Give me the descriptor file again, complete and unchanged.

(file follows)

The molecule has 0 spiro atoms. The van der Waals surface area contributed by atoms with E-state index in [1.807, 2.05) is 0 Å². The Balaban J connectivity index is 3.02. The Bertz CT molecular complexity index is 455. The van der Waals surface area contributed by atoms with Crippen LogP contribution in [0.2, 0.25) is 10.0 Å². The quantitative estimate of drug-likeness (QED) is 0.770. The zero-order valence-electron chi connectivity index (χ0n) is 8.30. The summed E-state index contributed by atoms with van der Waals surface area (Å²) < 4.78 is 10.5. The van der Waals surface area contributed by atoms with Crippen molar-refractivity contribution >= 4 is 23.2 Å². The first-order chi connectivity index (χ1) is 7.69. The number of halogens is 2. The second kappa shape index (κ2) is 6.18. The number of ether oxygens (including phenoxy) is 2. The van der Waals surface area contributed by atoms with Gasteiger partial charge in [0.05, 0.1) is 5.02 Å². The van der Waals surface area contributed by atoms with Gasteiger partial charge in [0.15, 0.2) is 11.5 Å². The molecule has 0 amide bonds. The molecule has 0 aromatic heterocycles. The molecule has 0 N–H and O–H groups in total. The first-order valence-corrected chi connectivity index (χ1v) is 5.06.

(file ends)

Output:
The molecule has 0 spiro atoms. The van der Waals surface area contributed by atoms with E-state index in [1.807, 2.05) is 0 Å². The Balaban J connectivity index is 3.02. The Bertz CT molecular complexity index is 455. The van der Waals surface area contributed by atoms with Crippen LogP contribution in [0.2, 0.25) is 10.0 Å². The quantitative estimate of drug-likeness (QED) is 0.770. The zero-order valence-electron chi connectivity index (χ0n) is 8.30. The summed E-state index contributed by atoms with van der Waals surface area (Å²) < 4.78 is 10.5. The van der Waals surface area contributed by atoms with Crippen molar-refractivity contribution >= 4 is 23.2 Å². The first-order chi connectivity index (χ1) is 7.69. The number of halogens is 2. The second kappa shape index (κ2) is 6.18. The number of ether oxygens (including phenoxy) is 2. The van der Waals surface area contributed by atoms with Gasteiger partial charge in [0.05, 0.1) is 5.02 Å². The van der Waals surface area contributed by atoms with Gasteiger partial charge in [0.15, 0.2) is 11.5 Å². The molecule has 0 amide bonds. The molecule has 0 aromatic heterocycles. The molecule has 0 N–H and O–H groups in total. The first-order valence-corrected chi connectivity index (χ1v) is 5.06.